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Book Review

The Ruses for War:
American Intervention Since World War II

by John Quigley

Reviewed by:
William Hoynes

To everyone familiar with the sociopolitical writings of Noam Chomsky--from American Power and the New Mandarins (1969) to World Orders Old and New (1994)--the unspeakable horrors visited on third world peoples by the U.S. military and CIA are fairly well known. In those writings Chomsky describes and documents U.S. war crimes ranging from our brutal occupation of the Philippines in 1898 to our direct support for Central American death squads a century later; and he covers as well virtually everything in between.

But those accounts are dispersed throughout his books. For a single narrative account of U.S. military (mis)adventurism abroad since the beginning of the not-so-cold war, The Ruses of War is highly recommended. It is clearly and simply written, well documented, and describes cogently: (1) events leading up to the U.S. overt and/or covert intervention in twenty-six countries; (2) the cost in lives and freedom that resulted from those interventions; (3) the knowing lies put forward by the government -- especially presidents -- to justify those interventions; and (4) the complicity of the popular media in spreading those lies.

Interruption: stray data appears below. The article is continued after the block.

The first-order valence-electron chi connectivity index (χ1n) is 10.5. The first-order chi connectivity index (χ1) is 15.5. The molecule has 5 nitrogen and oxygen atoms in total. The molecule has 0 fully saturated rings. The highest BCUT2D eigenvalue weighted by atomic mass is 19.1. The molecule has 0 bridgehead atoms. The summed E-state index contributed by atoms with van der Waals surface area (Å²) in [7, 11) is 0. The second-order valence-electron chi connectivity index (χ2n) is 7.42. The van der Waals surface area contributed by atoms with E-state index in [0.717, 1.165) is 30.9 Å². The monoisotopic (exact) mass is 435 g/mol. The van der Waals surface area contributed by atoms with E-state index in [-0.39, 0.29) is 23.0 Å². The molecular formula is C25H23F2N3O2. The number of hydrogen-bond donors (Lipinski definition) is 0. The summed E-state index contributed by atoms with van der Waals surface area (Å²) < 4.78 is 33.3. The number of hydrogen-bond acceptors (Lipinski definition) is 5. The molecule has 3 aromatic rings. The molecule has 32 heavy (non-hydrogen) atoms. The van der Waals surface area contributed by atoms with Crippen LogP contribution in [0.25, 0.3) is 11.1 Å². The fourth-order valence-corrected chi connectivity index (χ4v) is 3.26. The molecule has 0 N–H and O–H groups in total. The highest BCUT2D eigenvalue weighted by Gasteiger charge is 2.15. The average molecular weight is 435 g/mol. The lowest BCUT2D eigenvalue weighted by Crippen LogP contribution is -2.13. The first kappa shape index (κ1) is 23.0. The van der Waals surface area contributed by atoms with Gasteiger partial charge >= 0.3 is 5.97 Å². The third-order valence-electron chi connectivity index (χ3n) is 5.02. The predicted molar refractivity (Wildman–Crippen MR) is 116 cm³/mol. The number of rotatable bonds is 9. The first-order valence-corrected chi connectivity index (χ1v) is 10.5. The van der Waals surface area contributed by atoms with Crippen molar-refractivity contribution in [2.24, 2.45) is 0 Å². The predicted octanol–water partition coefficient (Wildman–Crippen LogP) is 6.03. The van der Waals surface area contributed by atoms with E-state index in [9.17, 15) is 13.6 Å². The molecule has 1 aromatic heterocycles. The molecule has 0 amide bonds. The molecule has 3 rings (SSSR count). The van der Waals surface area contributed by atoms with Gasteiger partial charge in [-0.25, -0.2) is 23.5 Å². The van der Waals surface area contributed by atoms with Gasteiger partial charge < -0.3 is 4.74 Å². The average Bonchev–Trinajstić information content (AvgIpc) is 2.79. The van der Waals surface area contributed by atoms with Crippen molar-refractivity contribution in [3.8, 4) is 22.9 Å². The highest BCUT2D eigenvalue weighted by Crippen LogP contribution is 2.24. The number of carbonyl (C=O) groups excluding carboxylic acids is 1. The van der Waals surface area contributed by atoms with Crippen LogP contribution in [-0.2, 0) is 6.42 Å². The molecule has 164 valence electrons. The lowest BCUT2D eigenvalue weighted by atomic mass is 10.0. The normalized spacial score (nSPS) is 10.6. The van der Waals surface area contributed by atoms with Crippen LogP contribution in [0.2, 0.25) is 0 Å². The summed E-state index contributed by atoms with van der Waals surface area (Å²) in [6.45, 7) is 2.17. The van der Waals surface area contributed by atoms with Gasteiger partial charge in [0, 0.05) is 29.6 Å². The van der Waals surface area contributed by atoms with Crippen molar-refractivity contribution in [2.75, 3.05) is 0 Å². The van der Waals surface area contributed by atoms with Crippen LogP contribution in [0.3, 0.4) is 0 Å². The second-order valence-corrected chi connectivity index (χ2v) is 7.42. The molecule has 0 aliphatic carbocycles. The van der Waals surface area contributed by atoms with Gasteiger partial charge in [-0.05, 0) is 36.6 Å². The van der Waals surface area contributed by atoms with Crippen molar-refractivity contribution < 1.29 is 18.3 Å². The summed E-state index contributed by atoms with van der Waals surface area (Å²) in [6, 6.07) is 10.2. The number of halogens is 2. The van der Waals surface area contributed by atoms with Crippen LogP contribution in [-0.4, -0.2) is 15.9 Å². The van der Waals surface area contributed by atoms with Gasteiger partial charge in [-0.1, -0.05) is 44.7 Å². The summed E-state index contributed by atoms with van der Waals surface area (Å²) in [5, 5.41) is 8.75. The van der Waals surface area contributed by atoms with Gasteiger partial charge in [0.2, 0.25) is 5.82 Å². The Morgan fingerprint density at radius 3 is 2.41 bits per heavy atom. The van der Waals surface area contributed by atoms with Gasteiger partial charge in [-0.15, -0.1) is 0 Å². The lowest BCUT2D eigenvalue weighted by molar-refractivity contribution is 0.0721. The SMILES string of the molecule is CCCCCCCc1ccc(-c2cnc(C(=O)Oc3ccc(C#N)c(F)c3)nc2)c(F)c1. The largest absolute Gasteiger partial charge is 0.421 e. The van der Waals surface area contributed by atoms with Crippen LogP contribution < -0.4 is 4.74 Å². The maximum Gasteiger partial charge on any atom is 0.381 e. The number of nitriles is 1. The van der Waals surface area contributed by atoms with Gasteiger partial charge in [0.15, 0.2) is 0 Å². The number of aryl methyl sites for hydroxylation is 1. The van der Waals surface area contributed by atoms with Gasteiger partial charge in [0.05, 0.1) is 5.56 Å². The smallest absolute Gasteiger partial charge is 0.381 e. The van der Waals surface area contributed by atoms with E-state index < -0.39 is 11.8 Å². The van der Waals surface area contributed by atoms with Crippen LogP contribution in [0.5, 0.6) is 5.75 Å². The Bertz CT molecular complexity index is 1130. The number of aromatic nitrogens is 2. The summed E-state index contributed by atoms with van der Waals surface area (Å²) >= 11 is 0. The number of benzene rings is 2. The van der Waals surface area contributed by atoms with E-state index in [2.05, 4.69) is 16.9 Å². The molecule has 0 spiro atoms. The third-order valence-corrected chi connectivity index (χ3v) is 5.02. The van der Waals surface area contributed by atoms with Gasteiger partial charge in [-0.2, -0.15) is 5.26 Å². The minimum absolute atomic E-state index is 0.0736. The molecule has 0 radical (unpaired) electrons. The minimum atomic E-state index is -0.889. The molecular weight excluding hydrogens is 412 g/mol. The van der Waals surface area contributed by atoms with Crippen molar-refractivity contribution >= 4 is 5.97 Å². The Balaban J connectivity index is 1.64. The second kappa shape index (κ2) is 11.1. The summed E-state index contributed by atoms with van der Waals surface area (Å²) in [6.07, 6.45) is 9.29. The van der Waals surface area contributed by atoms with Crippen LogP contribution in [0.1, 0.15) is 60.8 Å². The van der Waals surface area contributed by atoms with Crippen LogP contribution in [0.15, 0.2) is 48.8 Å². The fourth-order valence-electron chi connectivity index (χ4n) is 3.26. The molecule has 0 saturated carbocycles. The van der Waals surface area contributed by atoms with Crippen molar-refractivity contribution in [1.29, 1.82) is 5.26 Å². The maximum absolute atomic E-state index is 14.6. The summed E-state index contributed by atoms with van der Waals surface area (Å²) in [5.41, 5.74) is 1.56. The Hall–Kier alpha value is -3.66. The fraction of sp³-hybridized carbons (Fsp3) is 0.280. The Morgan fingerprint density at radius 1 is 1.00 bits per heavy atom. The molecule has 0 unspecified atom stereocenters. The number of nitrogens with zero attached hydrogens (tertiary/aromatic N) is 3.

None of the thirty-seven chapters comprising the book are more than fourteen pages long, and each of them narrates a sordid tale concisely. Some of the materials are fairly well known -- MacArthur's aggression in Korea, the Tonkin Gulf "incident" -- other are less so. Quigley describes, for example, that what saved Liberia from invasion in late 1990 was almost surely the fact that the flotilla and the troops there were going to be needed imminently for the more important invasion of Iraq.

Here is a typical example of saying much, quietly but effectively in brief compass (from the beginning of Chapter 6):

Guatemala's president in 1954, Jacobo Arbenz, had come to office in 1950 by a free election and was peacefully in control of the country. With thousands of peasants unable to make a living because they owned no land, Arbenz nationalized uncultivated fields belonging to the U.S.-owned United Fruit Company. Although the nationalization did not affect United Fruit's current operations, it did take two-thirds of the land it owned in Guatemala. Arbenz offered compensation at the value United Fruit had declared its land worth for tax purposes, but the Eisenhower administration, which quickly rose to take up United Fruit's cause, demanded twenty-five times that amount.

Clearly this book can be an effective tool for antimilitarism, Latin American, and peace and justice grassroots organizing groups; and it has uses for classroom and study groups as well.

Unsurprisingly, The Ruses for War has not attracted much attention from the media, liberal or conservative. Their complicity in the slaughter and subjugation of third world peoples is made too obvious in it. At the same time, the book makes equally obvious how (unintentionally) appropriate is the symbolism of the U.S. flag patches most of the far-right paramilitary groups are fond of sewing on their uniforms: Heaven help those who would curtail the freedom of real Americans to do what they please.



The Ruses for War: American Intervention since World War II by John Quigley. 310 pp. Buffalo, NY: Prometheus Press, 1992. $25.95 cloth.

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